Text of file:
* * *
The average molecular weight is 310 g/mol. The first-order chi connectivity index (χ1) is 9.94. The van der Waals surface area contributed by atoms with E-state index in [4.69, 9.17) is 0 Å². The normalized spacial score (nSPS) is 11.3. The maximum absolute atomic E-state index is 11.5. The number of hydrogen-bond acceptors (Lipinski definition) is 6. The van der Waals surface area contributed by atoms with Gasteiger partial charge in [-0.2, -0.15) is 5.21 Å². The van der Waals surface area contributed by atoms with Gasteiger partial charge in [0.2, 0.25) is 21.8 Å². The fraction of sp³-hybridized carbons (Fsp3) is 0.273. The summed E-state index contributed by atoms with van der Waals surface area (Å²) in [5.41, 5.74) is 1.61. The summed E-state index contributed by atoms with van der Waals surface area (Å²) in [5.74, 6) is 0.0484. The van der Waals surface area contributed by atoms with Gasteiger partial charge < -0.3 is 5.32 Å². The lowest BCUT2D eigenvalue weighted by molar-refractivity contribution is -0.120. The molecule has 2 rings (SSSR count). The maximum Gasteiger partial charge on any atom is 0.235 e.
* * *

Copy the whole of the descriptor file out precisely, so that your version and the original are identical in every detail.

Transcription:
The average molecular weight is 310 g/mol. The first-order chi connectivity index (χ1) is 9.94. The van der Waals surface area contributed by atoms with E-state index in [4.69, 9.17) is 0 Å². The normalized spacial score (nSPS) is 11.3. The maximum absolute atomic E-state index is 11.5. The number of hydrogen-bond acceptors (Lipinski definition) is 6. The van der Waals surface area contributed by atoms with Gasteiger partial charge in [-0.2, -0.15) is 5.21 Å². The van der Waals surface area contributed by atoms with Gasteiger partial charge in [0.2, 0.25) is 21.8 Å². The fraction of sp³-hybridized carbons (Fsp3) is 0.273. The summed E-state index contributed by atoms with van der Waals surface area (Å²) in [5.41, 5.74) is 1.61. The summed E-state index contributed by atoms with van der Waals surface area (Å²) in [5.74, 6) is 0.0484. The van der Waals surface area contributed by atoms with Gasteiger partial charge < -0.3 is 5.32 Å². The lowest BCUT2D eigenvalue weighted by molar-refractivity contribution is -0.120. The molecule has 2 rings (SSSR count). The maximum Gasteiger partial charge on any atom is 0.235 e.